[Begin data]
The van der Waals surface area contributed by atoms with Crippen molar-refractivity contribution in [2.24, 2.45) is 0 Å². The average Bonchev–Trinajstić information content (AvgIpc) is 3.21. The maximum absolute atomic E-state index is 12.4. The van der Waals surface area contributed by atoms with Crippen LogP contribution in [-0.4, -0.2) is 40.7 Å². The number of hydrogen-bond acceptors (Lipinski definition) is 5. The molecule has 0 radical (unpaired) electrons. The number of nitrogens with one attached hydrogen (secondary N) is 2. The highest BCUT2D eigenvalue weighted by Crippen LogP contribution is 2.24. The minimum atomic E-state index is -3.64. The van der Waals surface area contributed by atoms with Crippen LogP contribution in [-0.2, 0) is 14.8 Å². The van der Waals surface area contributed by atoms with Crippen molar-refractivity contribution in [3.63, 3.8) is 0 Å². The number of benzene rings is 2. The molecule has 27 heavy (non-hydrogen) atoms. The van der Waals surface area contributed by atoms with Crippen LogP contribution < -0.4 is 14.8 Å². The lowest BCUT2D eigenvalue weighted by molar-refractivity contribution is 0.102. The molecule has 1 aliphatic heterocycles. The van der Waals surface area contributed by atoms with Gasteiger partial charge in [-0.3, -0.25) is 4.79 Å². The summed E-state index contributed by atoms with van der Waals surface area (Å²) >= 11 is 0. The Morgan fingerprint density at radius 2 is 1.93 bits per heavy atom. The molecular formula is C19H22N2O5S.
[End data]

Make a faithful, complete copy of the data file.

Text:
The van der Waals surface area contributed by atoms with Crippen molar-refractivity contribution in [2.24, 2.45) is 0 Å². The average Bonchev–Trinajstić information content (AvgIpc) is 3.21. The maximum absolute atomic E-state index is 12.4. The van der Waals surface area contributed by atoms with Crippen LogP contribution in [-0.4, -0.2) is 40.7 Å². The number of hydrogen-bond acceptors (Lipinski definition) is 5. The molecule has 0 radical (unpaired) electrons. The number of nitrogens with one attached hydrogen (secondary N) is 2. The highest BCUT2D eigenvalue weighted by Crippen LogP contribution is 2.24. The minimum atomic E-state index is -3.64. The van der Waals surface area contributed by atoms with Crippen LogP contribution in [-0.2, 0) is 14.8 Å². The van der Waals surface area contributed by atoms with Crippen molar-refractivity contribution in [3.63, 3.8) is 0 Å². The number of benzene rings is 2. The molecule has 27 heavy (non-hydrogen) atoms. The van der Waals surface area contributed by atoms with Crippen LogP contribution < -0.4 is 14.8 Å². The lowest BCUT2D eigenvalue weighted by molar-refractivity contribution is 0.102. The molecule has 1 aliphatic heterocycles. The van der Waals surface area contributed by atoms with Gasteiger partial charge in [-0.3, -0.25) is 4.79 Å². The summed E-state index contributed by atoms with van der Waals surface area (Å²) >= 11 is 0. The Morgan fingerprint density at radius 2 is 1.93 bits per heavy atom. The molecular formula is C19H22N2O5S.